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Moved by Jermain Jackman, the motion urges the TUC to conduct research into a universal basic income (UBI) for freelance workers, and work with the MU on a young members’ UBI campaign.

In a powerful speech, Jermain told delegates, “The Covid-19 pandemic and the restrictions imposed had a huge impact musicians’ jobs with the lack of work, changes in people’s behaviour, and ultimately feeling invisible when support from Government was rolled out.”

“That's why this motion is about exploring the idea of UBI for creative freelancers - ensuring that we’re looking at ways in which people, especially creative freelancers, don't fall through the gaps,” he added.

Universal basic income became MU policy at the union’s own biennial delegate conference in summer 2021, where it was moved by MU member and TUC Young Workers Conference delegate Sam Murray.

Representing musicians in the debate

Other issues raised by the union at TUC Young Workers Conference include the economics of music streaming, the impact of the lack of Government support for young musicians through the Covid-19 pandemic, and the right to disconnect.

Sam also spoke on support for teachers and the specific needs of the music education workforce: “It’s really important for us to resist what Government is trying to do to education.”

Meeting members where they are

Newly elected MU General Secretary Naomi Pohl appeared on a panel at TUC Young Workers Conference alongside representatives from the TUC and campaign collective Better Than Zero.

Naomi Pohl said:

“The way to organise young workers is to meet them where they are. Not just in terms of location, but in terms of the issues they care about. It’s not about talking to members top down. It’s about going in and seeing where we can help".

In particular, Naomi discussed the difference between what the trade union movement might think of as a typical workplace and where MU members might work, such as at home, on tour and in other spaces. It’s why the MU has promulgated and self-employed rates, for example. “We’re not recognised in all workplaces, but that doesn’t stop us,” she added.

Naomi also talked about finding ways to bring in freelancers who aren’t always free to attend union meetings, and creating space for organising conversations to take place where people working together may have different statuses as employed, freelance, and agency workers.

 

Government must listen to young workers

As well as debating and voting on motions put forward by young trade unionists, Conference heard from keynote speaker Shadow Minister for Women and Equalities Taiwo Owatemi MP, who opened Conference with a call on Government to listen to young and diverse voices.

Conference heard from keynote speaker Shadow Minister for Women and Equalities Taiwo Owatemi MP.

“Too often, the voice and experiences of young people are not heard or listened to in the places where the most impactful decisions are made,” she told delegates.

Owatemi also called out Government for “flip flopping on the most basic rights of LGBT+ people,” following the announcement that the conversion therapy ban will not protect all LGBT+ people. MU members are encouraged to email their MP in support of the Ban Conversion Therapy campaign.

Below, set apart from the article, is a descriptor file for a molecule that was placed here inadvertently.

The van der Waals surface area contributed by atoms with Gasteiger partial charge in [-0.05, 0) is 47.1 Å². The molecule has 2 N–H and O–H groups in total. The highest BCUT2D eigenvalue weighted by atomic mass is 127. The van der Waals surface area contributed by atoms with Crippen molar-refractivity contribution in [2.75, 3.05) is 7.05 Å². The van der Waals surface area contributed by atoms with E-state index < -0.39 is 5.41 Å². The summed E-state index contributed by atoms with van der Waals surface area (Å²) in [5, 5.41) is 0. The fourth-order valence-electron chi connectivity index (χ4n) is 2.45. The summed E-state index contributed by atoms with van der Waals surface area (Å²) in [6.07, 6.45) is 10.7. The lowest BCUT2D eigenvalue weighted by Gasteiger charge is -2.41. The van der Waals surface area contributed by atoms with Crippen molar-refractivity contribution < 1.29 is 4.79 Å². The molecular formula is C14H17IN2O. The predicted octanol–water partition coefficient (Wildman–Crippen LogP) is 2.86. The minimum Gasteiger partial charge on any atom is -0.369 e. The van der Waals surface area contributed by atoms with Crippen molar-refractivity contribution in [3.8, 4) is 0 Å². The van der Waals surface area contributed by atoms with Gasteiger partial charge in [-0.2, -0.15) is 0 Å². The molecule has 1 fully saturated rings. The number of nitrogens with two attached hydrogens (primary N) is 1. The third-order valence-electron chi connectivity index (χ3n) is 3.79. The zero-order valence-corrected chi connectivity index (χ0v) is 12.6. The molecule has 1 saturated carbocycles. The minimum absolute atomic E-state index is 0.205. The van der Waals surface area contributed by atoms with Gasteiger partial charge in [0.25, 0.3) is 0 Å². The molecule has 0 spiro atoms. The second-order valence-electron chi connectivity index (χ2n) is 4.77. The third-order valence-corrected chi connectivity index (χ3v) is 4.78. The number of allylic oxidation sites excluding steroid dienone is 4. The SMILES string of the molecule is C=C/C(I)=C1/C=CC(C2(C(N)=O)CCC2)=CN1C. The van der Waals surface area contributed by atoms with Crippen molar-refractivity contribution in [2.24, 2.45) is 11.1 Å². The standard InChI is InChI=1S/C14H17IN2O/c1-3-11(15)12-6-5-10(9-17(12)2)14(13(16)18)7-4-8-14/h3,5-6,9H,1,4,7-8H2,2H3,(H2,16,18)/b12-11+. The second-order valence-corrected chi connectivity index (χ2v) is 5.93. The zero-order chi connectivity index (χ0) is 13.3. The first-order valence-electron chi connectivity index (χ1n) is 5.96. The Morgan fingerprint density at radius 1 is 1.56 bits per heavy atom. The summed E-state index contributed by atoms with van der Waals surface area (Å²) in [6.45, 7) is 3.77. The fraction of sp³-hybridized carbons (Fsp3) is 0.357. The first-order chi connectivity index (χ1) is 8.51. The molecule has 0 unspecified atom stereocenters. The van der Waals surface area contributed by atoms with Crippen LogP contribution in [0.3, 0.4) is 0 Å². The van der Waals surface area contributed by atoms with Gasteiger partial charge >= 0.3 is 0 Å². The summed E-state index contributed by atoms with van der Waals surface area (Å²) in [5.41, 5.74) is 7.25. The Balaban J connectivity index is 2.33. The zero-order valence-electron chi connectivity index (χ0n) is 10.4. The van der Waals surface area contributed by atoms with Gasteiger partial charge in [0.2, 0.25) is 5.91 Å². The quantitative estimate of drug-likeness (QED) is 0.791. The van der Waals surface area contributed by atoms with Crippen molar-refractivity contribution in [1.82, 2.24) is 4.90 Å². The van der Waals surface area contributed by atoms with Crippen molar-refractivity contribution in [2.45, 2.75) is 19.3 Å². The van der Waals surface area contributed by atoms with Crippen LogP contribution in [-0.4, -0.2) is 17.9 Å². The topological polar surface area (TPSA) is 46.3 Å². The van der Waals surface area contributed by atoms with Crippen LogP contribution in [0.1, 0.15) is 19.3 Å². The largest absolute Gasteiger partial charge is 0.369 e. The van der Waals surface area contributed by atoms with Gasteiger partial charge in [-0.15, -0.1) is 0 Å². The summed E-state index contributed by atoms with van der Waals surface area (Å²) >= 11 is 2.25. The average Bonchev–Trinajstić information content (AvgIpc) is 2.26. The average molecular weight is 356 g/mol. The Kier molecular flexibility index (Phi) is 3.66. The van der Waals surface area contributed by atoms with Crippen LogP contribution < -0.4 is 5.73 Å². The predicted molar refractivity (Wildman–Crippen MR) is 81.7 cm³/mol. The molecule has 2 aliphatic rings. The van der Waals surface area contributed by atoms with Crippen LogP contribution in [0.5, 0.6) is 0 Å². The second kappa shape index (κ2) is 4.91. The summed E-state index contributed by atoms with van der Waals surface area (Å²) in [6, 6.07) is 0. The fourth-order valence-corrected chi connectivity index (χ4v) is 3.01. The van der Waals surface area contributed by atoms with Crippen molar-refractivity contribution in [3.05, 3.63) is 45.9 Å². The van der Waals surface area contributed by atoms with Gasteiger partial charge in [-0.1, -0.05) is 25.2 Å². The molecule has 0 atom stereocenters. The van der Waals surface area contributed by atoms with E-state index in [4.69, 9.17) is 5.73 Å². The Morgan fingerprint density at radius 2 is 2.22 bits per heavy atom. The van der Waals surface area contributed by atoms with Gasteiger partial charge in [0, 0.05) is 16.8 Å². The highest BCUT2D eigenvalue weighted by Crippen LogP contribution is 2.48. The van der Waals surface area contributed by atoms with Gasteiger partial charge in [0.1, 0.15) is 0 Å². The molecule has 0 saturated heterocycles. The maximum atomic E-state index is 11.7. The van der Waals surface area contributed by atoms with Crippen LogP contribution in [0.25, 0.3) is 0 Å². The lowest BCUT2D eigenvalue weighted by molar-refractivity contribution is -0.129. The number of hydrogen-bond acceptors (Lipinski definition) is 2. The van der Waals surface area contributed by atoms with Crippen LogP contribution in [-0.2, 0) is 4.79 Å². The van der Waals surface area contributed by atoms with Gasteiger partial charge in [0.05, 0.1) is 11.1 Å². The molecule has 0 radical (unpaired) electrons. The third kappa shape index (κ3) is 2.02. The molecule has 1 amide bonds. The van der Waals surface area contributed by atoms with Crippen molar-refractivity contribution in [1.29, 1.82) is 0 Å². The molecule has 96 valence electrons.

“Working hand in hand with our trade unions, Labour will bring greater equality to our workplaces and our society,” she added, praising the trade union movement for “leading the fightback against the cruelty of Government” and tackling bullying and harassment at work.

Making Saturday 18 June the biggest mobilisation yet

General Secretary of the TUC Frances O’Grady called on the trade union movement to make the TUC’s national mobilisation on Saturday 18 June the “biggest, boldest and best mobilisation” in the second keynote speech of Conference.

O’Grady also piled on the pressure on P&O after the company sacked 800 UK based staff by video and attempted to replace them with workers paid as little as £1.80 an hour, and P&O boss Peter Hebblethwaite told MPs in a Select Committee that they would do it again. She said:

It is not migrant workers on poverty pay who are the enemy. It is the bosses who exploit them, and the Tory politicians who let them get away with it. We need an Employment Bill to protect workers and a ban on fire and rehire

O’Grady’s call follows a letter from close to thirty trade union General Secretaries including MU General Secretary Naomi Pohl, to Business Secretary Kwasi Kwarteng, calling on the government to strengthen employment legislation and make sure what happened at P&O can never happen again.

The TUC General Secretary also expressed solidarity with workers in Ukraine. The MU recently made a £10,000 donation to support humanitarian relief efforts and has put together a list of resources for members keen to show solidarity.

 

Explore all the union's work for members aged thirty and under in our dedicated hub.

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Representing and advocating on behalf of young musicians

New and emerging artists face many challenges starting out in the music industry. We work with young musicians to highlight relevant advice, create resources, and work with young people across the trade union movement to challenge inequality and injustice at work. 

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Our Member Network for musicians age 30 and under provides regular updates on news, advice, campaigns and opportunities to create change for young musicians and in the music industry.

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Representing and advocating on behalf of young musicians

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